Death Penalty Loses Majority Support for First Time in 45 Years


By: Niraj Chokshi
New York Times

For the first time in almost half a century, support for the death penalty has dipped below 50 percent in the United States.

Just 49 percent of Americans say they support capital punishment, according to a Pew Research Center poll conducted from late August to early September. That represents a seven-point decline in about a year and a half. Support peaked at 80 percent in 1994.

The death penalty has had majority support among Americans for 45 years. The last time support was as low as it now stands was in 1971. Pew has surveyed Americans on the subject for the past two decades and relies on the polling organization Gallup for older data. 

Despite the large overall decline since the 1990s, attitudes toward executions differ drastically by political affiliation.

“Much of the decline in support over the past two decades has come among Democrats,” wrote Baxter Oliphant, a research associate at Pew.

Just 34 percent of Democrats support the death penalty today — less than half as many as in 1996, research shows. Support among Republicans declined over that period, too, but remains high: 72 percent back capital punishment today, down from 87 percent two decades ago.

Independents, for the first time in decades, are about evenly split on the practice.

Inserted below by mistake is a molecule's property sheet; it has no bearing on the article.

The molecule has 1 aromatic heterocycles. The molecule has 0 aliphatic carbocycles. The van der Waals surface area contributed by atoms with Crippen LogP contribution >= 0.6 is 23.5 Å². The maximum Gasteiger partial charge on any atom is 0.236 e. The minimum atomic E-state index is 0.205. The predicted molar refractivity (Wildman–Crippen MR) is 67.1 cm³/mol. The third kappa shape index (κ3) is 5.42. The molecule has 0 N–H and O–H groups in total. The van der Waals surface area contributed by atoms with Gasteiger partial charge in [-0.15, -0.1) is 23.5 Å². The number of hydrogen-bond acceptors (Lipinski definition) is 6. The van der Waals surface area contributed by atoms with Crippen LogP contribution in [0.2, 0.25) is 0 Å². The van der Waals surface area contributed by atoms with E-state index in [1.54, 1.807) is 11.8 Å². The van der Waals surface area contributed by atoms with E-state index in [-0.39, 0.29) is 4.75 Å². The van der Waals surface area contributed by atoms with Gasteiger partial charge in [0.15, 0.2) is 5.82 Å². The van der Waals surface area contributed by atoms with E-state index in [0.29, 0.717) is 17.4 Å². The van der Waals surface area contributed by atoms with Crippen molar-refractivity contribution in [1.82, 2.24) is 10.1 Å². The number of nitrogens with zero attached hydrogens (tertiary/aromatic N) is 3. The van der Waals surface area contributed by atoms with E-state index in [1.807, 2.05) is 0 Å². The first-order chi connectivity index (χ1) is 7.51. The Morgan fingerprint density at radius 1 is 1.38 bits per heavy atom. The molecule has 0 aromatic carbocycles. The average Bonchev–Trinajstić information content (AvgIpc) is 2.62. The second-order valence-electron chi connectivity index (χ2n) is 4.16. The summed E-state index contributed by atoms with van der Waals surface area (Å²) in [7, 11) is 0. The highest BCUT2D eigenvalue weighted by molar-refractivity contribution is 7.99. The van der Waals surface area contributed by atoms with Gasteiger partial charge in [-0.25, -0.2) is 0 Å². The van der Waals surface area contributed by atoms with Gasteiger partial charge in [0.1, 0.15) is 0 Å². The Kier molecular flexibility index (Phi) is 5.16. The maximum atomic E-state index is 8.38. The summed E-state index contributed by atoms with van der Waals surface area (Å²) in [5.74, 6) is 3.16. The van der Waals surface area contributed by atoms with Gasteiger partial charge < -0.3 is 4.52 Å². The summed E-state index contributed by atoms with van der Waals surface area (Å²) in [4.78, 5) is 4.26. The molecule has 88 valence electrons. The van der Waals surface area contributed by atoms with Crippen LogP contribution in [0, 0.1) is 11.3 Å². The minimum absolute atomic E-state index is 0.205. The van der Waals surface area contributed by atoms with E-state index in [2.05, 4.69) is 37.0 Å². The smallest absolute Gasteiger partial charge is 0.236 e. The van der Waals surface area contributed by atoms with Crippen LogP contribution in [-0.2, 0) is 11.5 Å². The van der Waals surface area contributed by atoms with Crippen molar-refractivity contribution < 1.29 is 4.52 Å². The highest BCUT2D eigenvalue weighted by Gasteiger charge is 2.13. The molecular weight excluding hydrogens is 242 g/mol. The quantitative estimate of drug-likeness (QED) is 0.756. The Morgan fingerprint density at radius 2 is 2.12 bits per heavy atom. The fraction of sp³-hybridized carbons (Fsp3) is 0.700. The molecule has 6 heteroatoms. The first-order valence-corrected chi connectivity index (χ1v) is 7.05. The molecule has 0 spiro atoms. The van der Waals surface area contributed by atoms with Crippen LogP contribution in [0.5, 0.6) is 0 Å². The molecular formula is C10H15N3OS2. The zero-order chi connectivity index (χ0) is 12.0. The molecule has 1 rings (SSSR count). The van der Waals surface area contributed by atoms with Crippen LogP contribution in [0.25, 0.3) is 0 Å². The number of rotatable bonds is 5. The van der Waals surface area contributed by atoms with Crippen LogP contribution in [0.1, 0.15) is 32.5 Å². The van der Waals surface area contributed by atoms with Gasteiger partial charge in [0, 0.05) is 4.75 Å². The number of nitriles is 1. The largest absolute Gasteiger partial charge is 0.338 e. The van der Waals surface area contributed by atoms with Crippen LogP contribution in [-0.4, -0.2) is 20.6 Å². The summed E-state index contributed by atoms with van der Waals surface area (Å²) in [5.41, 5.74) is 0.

Americans are divided on the subject by gender, generation and race. Men are more likely than women to support the death penalty; whites are much more likely than Hispanics or African-Americans to support it, the survey found. Fewer Americans between the ages of 18 and 29 support the death penalty than any other age group today.

The flagging support for the death penalty aligns with a decline in the number of executions nationwide, which peaked in 1999 when 98 people were put to death, according to the Death Penalty Information Center. There have been 15 executions so far this year, and a few more are scheduled.

Nine states have suspended capital punishment in the past five years, and 30 still allow it, according to the Death Penalty Information Center. Californians will weigh repealing capital punishment when they go to the polls in November.